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Will the Bears rally around Matt Nagy? It’s too late for that

What’s done is done. Whether Nagy’s players support him or reject him, his fate as the Bears’ head coach is tied to one factor — his offense can’t score. He hasn’t done the job he was hired to do.

Matt Nagy (left, with quarterback Andy Dalton) is 31-27 (.534) in four seasons as the Bears’ head coach — but 19-23 (.452) since going 12-4 in 2018.
Matt Nagy (left, with quarterback Andy Dalton) is 31-27 (.534) in four seasons as the Bears’ head coach — but 19-23 (.452) since going 12-4 in 2018.
Kamil Krzaczynski/AP

Has Matt Nagy lost the locker room? It doesn’t matter.

As the Bears’ season swirls down the drain, reports are trickling in that Nagy’s players have given up on him. Some say it’s because he stuck with Andy Dalton instead of rookie Justin Fields. There’s a faction that believes just the opposite — that Nagy lost the locker room when he pulled the rug out from under Dalton after Dalton’s knee injury. Another theory is that players tired of the “rah-rah” act.

But whether or not Nagy’s players support him or reject him, his fate as the Bears’ coach is tied to one factor — his offense can’t score. Nagy’s seemingly imminent demise is based on one reality — he hasn’t done the job he was hired to do. The Bears hired Nagy to develop a quarterback and invigorate their offense. And 10 games into his fourth season, the Bears are 31st in total offense, 29th in scoring, 32nd in passing offense, first in sacks allowed per pass play, 29th in third-down conversions and fifth in interceptions per pass play.

You can’t blame all that on Justin Fields having only eight NFL starts. Even in Fields’ best games, the Bears’ offense has scored 24 points against a Lions defense allowing 27.3 per game; 22 points against a 49ers defense allowing 22.2; and 20 points against a Steelers defense allowing 22.6. Watching Nagy’s offense develop is like watching water boil on low flame.

Following Fields’ best performance of the season against the Steelers (291 yards and a fourth-quarter touchdown drive to take the lead with 1:46 to play), the Bears had an extra week to prepare for a Ravens offense that ranked 24th in yards and 22nd in points. Yet Fields was noticeably out of sync, the Bears were shut out in the first half and even after Andy Dalton rallied the offense following Fields’ injury, the Bears still scored only 13 points.

Nagy’s offense has more red flags than yellow flags. The Bears — who ranked 27th in the NFL in rushing in 2019 and 25th last season — finally have a running game. They are sixth in the NFL in rushing and ninth in yards per carry. Yet the offense has dropped from 26th in total offense last season to 31st, and from 22nd to 29th in scoring.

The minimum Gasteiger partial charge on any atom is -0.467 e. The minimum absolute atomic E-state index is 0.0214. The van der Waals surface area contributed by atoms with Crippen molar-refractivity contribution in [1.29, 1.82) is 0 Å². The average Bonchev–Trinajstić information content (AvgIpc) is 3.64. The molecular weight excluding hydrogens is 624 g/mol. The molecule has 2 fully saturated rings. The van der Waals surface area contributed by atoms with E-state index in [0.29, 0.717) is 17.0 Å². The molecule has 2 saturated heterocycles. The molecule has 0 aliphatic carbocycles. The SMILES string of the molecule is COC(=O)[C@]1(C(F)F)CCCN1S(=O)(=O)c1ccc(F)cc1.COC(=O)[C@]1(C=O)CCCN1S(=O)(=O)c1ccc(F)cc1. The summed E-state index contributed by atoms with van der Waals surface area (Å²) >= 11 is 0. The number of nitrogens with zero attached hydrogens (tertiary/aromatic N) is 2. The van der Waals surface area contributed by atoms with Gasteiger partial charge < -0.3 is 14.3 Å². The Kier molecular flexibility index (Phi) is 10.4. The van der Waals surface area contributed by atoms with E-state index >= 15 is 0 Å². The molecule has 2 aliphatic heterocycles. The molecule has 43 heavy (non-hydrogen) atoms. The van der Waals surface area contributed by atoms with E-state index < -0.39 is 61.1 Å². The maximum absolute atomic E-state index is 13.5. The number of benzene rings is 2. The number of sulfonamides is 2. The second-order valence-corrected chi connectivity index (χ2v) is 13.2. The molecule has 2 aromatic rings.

Wide receiver Allen Robinson and tight end Jimmy Graham were supposed to be safety-valve offensive weapons that would help make things easier for quarterback Justin Fields, but they instead have diminished alarmingly in Fields’ rookie season.

Robinson, who averaged 78.1 receiving yards per game last season, is averaging less than half that this season (37.7.) Graham, who had 50 receptions and eight touchdowns last season, has four catches and zero touchdowns this season.

Dalton’s success in relief of Fields against the Ravens — two touchdowns and a 107.3 passer rating — marked the third time a veteran with no first-team reps has come in cold off the bench and outplayed a young quarterback who spent all week preparing for that defense. Chase Daniel did it in relief of Mitch Trubisky against the Vikings in 2019. Nick Foles did it in memorable fashion (three touchdown passes in the second half) in place of Trubisky against the Falcons last season.

Daniel and Foles both were worse when they spent the week preparing as the No. 1 quarterback. It’s like the more familiar you are with Nagy’s offense the worse you get.

When it comes to Nagy’s hold on the locker room, the players probably are somewhere in the middle — not rejecting Nagy, but no longer embracing him.

“You have to respect him as a person,” Robinson said. “The term, ‘playing for your coach’s job’ — it’s just respecting your coach and respecting what he has going on and for guys to continue to be pros. I think those are the kind of guys we have.”

But are the Bears playing to save Nagy’s job? It didn’t sound like it. It’s like they respect him, but no longer believe in him. What’s done is done.

“Right now at this moment, we’re playing to win,” Robinson said. “As players, you want to get better. Coaches want to get better. Everything else that’s going on is out of our control and not really our concern.”